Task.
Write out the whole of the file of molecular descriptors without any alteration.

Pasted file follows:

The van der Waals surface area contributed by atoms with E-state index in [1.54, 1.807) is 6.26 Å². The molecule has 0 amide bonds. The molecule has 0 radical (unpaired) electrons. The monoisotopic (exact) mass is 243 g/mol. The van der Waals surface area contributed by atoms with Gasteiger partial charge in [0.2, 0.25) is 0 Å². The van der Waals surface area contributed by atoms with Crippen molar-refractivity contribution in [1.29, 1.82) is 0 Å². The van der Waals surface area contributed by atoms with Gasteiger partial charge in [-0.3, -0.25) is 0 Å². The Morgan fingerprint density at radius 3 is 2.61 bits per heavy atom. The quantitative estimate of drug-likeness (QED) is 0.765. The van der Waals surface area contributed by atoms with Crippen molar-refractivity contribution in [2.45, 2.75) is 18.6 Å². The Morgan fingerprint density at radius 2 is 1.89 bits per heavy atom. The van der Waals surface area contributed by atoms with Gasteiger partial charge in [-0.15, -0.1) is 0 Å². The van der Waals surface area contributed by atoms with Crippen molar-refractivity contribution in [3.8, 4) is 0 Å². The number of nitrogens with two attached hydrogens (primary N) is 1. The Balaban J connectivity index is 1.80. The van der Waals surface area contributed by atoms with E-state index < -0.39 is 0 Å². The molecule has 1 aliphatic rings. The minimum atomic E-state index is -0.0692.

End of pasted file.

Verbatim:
The van der Waals surface area contributed by atoms with E-state index in [1.54, 1.807) is 6.26 Å². The molecule has 0 amide bonds. The molecule has 0 radical (unpaired) electrons. The monoisotopic (exact) mass is 243 g/mol. The van der Waals surface area contributed by atoms with Gasteiger partial charge in [0.2, 0.25) is 0 Å². The van der Waals surface area contributed by atoms with Crippen molar-refractivity contribution in [1.29, 1.82) is 0 Å². The van der Waals surface area contributed by atoms with Gasteiger partial charge in [-0.3, -0.25) is 0 Å². The Morgan fingerprint density at radius 3 is 2.61 bits per heavy atom. The quantitative estimate of drug-likeness (QED) is 0.765. The van der Waals surface area contributed by atoms with Crippen molar-refractivity contribution in [2.45, 2.75) is 18.6 Å². The Morgan fingerprint density at radius 2 is 1.89 bits per heavy atom. The van der Waals surface area contributed by atoms with Gasteiger partial charge in [-0.15, -0.1) is 0 Å². The van der Waals surface area contributed by atoms with Crippen molar-refractivity contribution in [3.8, 4) is 0 Å². The number of nitrogens with two attached hydrogens (primary N) is 1. The Balaban J connectivity index is 1.80. The van der Waals surface area contributed by atoms with E-state index < -0.39 is 0 Å². The molecule has 1 aliphatic rings. The minimum atomic E-state index is -0.0692.